Editorials

Postnatal dexamethasone in preterm infants

BMJ 1999; 319 doi: https://doi.org/10.1136/bmj.319.7222.1385 (Published 27 November 1999) Cite this as: BMJ 1999;319:1385

Is potentially lifesaving, but follow up studies are urgently needed

  1. William Tarnow-Mordi, reader in neonatal medicine and perinatal epidemiology (w.o.tarnowmordi@dundee.ac.uk),
  2. Andy Mitra, specialist registrar in paediatrics
  1. Tayside Institute of Child Health, University of Dundee, DD1 9SY

    Clinical research must determine whether treatments enhance lives, make little difference, cause significant harm, or do several of these things. This is well illustrated by the epidemic of blindness due to retrolental fibroplasia that affected thousands of preterm babies in the 1950s.1 Although oxygen was accepted as lifesaving in severe respiratory distress syndrome, randomised controlled trials showed that its unrestricted use could also cause permanent visual impairment. The risk is minimised with modern oxygen therapy, which is strictly controlled. The lesson is that new treatments need to be tested with randomised trials that are large enough and with follow ups long enough to provide robust data on all clinically important endpoints 12 Dexamethasone for chronic lung disease in preterm infants may be a similar case where we need better data from larger trials with longer follow up.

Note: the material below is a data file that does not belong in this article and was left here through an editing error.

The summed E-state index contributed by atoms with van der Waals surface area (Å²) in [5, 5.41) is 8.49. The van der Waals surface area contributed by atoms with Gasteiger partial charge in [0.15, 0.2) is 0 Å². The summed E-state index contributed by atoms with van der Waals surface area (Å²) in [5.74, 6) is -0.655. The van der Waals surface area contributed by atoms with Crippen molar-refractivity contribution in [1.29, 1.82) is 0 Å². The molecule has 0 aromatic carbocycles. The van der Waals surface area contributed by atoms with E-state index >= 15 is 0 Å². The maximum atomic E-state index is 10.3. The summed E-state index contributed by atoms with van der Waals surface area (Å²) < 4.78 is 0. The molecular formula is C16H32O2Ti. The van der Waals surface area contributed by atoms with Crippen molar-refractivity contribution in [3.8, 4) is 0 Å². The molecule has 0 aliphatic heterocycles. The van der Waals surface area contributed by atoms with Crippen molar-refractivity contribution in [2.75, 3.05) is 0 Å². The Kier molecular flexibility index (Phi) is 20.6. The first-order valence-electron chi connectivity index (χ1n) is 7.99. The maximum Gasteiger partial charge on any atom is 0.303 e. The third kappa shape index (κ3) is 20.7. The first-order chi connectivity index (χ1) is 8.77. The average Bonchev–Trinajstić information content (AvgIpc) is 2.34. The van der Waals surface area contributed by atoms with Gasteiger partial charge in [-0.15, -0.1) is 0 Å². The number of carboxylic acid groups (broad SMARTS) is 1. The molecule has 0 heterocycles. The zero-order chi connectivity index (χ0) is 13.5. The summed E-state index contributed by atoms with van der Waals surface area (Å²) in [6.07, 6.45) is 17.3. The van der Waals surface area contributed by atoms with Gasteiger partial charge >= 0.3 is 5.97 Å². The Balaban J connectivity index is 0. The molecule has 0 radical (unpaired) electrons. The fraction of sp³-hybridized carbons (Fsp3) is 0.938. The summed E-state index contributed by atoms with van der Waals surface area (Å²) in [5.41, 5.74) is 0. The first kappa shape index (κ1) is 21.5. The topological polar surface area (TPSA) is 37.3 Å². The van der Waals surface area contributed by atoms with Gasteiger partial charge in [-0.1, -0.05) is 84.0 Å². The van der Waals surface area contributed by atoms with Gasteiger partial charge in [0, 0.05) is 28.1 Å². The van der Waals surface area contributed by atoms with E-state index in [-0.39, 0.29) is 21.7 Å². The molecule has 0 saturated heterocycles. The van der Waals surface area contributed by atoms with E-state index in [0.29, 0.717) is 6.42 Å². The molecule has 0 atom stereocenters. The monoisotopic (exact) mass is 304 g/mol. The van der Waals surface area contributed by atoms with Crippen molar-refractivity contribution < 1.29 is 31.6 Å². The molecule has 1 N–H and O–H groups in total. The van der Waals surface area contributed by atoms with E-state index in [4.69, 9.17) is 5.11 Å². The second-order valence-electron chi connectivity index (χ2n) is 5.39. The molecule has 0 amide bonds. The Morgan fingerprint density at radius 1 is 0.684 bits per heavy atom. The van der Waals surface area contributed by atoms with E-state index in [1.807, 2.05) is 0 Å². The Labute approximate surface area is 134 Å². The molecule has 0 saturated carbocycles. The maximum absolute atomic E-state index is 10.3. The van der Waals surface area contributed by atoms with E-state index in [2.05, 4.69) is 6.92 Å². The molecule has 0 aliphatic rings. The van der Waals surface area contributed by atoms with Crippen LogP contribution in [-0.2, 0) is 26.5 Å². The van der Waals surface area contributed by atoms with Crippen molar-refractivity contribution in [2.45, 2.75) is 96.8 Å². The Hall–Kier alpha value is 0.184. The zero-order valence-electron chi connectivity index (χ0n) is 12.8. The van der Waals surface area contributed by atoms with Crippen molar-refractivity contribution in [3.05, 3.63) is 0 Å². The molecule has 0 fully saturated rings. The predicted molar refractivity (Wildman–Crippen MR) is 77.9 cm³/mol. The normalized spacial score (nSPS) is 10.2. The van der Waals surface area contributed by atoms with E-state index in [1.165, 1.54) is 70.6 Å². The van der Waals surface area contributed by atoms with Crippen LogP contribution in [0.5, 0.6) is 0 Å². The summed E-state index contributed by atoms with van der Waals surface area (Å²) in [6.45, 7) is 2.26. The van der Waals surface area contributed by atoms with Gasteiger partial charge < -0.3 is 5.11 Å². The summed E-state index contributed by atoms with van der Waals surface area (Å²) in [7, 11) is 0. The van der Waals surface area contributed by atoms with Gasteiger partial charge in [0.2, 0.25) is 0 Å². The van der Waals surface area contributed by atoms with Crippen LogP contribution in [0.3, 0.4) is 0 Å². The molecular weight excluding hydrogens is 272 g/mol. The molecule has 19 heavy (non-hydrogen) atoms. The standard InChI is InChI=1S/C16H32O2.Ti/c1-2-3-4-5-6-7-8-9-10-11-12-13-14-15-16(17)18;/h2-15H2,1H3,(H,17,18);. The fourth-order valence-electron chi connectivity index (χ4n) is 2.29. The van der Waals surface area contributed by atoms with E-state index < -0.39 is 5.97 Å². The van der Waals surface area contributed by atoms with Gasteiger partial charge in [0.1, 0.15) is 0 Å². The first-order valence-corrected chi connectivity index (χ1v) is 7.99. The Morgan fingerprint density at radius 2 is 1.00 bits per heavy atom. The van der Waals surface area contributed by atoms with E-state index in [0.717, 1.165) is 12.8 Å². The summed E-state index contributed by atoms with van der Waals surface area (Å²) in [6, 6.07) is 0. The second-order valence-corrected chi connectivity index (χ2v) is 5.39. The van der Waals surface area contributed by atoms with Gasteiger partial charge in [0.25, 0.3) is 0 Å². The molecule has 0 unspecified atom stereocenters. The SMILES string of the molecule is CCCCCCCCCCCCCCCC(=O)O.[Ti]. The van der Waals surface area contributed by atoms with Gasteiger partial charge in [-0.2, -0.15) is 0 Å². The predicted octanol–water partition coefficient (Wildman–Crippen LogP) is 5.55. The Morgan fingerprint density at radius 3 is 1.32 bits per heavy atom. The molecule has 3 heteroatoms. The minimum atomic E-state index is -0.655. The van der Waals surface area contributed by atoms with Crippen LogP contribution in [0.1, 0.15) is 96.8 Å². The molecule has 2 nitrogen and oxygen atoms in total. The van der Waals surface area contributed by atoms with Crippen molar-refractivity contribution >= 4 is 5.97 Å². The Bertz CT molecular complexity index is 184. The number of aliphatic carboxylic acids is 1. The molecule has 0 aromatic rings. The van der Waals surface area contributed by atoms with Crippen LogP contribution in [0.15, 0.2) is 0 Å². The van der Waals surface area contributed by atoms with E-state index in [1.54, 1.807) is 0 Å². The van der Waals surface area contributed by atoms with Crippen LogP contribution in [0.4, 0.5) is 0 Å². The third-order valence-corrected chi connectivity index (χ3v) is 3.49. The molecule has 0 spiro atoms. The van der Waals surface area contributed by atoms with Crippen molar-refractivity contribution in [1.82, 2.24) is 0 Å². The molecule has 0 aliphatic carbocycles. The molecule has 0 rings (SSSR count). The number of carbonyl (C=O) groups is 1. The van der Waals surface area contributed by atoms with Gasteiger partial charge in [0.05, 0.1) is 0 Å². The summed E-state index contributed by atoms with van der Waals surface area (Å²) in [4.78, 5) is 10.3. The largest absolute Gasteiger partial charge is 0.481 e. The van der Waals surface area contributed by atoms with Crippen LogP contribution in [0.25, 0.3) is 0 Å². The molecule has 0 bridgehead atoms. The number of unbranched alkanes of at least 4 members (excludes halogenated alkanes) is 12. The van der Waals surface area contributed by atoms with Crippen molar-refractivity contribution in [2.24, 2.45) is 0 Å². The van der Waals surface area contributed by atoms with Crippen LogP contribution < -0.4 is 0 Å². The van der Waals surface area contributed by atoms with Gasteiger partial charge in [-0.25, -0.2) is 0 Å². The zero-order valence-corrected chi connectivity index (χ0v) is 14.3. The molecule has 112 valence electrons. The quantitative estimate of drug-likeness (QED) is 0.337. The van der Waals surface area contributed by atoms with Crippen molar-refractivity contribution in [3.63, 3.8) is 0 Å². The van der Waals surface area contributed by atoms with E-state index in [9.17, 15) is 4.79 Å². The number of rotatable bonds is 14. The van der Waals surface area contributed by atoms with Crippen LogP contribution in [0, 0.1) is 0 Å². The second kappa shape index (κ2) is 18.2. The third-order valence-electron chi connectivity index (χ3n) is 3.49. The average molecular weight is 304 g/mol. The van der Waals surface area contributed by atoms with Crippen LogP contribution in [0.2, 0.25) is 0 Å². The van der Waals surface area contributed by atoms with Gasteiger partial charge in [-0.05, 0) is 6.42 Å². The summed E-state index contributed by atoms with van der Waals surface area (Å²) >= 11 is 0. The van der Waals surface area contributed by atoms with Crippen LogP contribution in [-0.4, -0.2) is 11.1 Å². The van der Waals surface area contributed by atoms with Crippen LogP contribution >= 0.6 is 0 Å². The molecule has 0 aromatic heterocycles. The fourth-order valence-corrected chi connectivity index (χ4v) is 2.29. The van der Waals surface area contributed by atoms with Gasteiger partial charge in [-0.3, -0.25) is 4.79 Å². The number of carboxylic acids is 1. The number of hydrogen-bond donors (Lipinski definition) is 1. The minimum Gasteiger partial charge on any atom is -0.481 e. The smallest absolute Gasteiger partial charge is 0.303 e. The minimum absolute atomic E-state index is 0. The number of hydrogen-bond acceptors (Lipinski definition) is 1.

View this table:

    Hospital mortality, and morbidity after 12 months, in randomised studies of postnatal …

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